|Publication number||US4418330 A|
|Application number||US 06/299,328|
|Publication date||Nov 29, 1983|
|Filing date||Sep 4, 1981|
|Priority date||Sep 4, 1981|
|Publication number||06299328, 299328, US 4418330 A, US 4418330A, US-A-4418330, US4418330 A, US4418330A|
|Original Assignee||Stephen Kamichik|
|Export Citation||BiBTeX, EndNote, RefMan|
|Patent Citations (8), Referenced by (5), Classifications (10), Legal Events (3)|
|External Links: USPTO, USPTO Assignment, Espacenet|
(a) Field of Invention
The present invention relates to an electronic sequential combination locking device utilizing a plurality of manually actionable switches operable in a predetermined sequence in order to activate an operable device when the sequence of switches are activated within a predetermined time limit.
(b) Description of Prior Art
Various electronic anti-theft circuits are known to prevent automobile theft or to prevent entrance within an enclosure through a closure device, such as a door. However, some disadvantages of this known prior art are that the circuits are expensive to construct and utilize special components and in some cases the circuitry is easily defeated by expertise. Other disadvantages of known circuits are that the device will permit a vehicle to be started and the alarm is sounded only after a predetermined time lapse after the vehicle is in motion. Therefore, this would permit theft by transporting the vehicle in a transport vehicle. A further disadvantage of some prior art circuits is that they handle only very light loads and cannot trigger a multitude of alarm devices. A further disadvantage is that the device can be circumvented by jumping wire connections.
It is a feature of the present invention to provide an improved electronic sequential combination locking device which substantially overcomes all of the disadvantages.
Another feature of the present invention is to provide an electronic sequential combination locking device which can handle various types of alarms, which is economical to construct, easy to install, and which may be used with automobiles, aviation and aerospace devices, and for the protection of domestic enclosures.
According to the above features, from a broad aspect, the present invention provides an electronic sequential combination locking device comprising a main switch with a timer circuit connected thereto through a first relay device. The timer circuit is activated by the main switch to provide a timer output signal after a predetermined time lapse. An electronic switching element is connected to receive the timer output signal. An alarm means is connected to the electronic switching element and operable by the timer output signal. A combination lock circuit having a plurality of manually actionable switch circuits is operable in a predetermined sequence to activate a second relay device and disable the electronic switching element through a feedback connection between the first and second relay devices. The electronic switching element when activated by the timer output signal after the time lapse applies power to the first relay device which activates the alarm means and disables the combination lock circuit. The supply switch provides a supply to an ignition circuit of an automobile. The second relay device has two sets of contacts through which power is supplied to the ignition circuit when the second relay device is activated and the alarm means is simultaneously disabled.
A preferred embodiment of the present invention will now be described with reference to the accompanying drawings in which:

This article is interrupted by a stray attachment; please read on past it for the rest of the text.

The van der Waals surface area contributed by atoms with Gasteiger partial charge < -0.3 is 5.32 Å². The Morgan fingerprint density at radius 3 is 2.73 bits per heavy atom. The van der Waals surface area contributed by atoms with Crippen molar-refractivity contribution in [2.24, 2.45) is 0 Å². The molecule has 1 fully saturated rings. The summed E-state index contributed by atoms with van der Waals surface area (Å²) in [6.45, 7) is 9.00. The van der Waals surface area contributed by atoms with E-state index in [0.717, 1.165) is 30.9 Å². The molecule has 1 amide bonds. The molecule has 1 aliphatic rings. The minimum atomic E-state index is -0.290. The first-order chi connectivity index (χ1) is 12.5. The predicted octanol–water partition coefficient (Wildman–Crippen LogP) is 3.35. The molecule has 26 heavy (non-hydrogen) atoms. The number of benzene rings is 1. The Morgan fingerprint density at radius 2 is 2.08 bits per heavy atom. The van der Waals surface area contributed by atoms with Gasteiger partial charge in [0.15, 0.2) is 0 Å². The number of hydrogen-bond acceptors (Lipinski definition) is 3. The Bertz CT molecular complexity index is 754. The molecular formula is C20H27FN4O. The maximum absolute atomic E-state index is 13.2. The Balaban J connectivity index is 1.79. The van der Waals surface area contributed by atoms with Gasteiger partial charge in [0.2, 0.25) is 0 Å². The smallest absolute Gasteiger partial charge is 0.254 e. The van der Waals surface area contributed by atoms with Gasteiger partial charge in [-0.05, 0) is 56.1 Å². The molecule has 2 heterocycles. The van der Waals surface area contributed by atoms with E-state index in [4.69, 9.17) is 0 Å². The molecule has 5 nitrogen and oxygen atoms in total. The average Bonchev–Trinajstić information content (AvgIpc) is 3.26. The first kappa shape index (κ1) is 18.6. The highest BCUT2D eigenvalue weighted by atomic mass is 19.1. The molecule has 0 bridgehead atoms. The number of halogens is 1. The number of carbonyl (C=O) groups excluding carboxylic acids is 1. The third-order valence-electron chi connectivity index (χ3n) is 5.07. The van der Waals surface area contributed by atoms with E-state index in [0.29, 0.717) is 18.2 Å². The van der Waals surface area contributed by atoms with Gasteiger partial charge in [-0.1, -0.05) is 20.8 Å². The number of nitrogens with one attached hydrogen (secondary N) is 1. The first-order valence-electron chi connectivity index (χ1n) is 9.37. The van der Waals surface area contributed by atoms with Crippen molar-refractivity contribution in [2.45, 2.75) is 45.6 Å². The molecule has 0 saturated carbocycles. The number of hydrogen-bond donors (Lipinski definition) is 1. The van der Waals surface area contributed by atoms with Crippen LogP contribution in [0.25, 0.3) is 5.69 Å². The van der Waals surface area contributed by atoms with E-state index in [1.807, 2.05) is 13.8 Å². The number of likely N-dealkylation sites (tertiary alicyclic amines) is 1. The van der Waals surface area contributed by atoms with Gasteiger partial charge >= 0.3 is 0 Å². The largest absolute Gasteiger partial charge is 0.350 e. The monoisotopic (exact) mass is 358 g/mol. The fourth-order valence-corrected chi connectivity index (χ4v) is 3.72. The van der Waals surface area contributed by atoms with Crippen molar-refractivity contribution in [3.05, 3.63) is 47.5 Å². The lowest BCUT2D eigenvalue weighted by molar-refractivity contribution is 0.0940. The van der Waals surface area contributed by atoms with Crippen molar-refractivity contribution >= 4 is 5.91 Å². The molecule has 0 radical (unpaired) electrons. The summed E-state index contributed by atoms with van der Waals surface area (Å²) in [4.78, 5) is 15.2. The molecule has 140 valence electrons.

FIG. 1 is a block diagram showing the location of the electronic sequential combination locking device of the present invention as utilized with an automobile ignition system, and
FIG. 2 is a detailed schematic view showing the construction of the electronic sequential combination locking device of the present invention.
Referring now to the drawings and more particularly to FIG. 1, there is shown generally at 10 the electronic sequential combination locking device of the present invention. The input voltage to the device 10 is connected at the input terminal 11 and taken across the 12-volt line 8 leading from the automobile ignition switch 12 to the ignition coil 13. The output terminal 9 of the device 10 is also connected to the line 8 which is open-circuited at 7. A battery 14 supplies power to the ignition switch 12 and the line 8.
The electronic sequential combination locking device 10 is rendered operative by a combination lock circuit utilizing a plurality of manually actionable switch 15 mounted on a console 16, which is conveniently secured to the dashboard of an automobile. To activate the device 10 a predetermined sequence of these switches is depressed within a predetermined time determined by a timer circuit located within the device 10. With the proper combination code depressed, continuity is achieved between the input terminal 11 and output terminal 9 thereby providing power to the ignition coil 13 or +12 V of an electronic ignition unit (not shown) or electronic fuel injection unit (not shown) etc., permitting an automobile to start.
The device 10 is provided with a first output connection 17 which activates an alarm device 18 which can be of any suitable form such as the lights of an automobile, a paging receiver, or a horn relay of a vehicle. The horn 19 of the vehicle is activated by a signal at the output 20 which provides a pulsating signal to a horn relay 21, thus providing a pulsating 12-volt signal to the horn.
Referring now to FIG. 2, there is shown the construction of the electronic sequential combination locking device 10 and it consists of a timer circuit 22 which has an astable square wave generator 23 having an output connection 24 connected to the base of transistor 25 through a biasing resistor 26'. The transistor 25 acts as an inverting switch which supplies the positive pulse required to fire the silicon control rectifier 26. The rectifier 26 applies the power to the winding 27 of a relay device 28.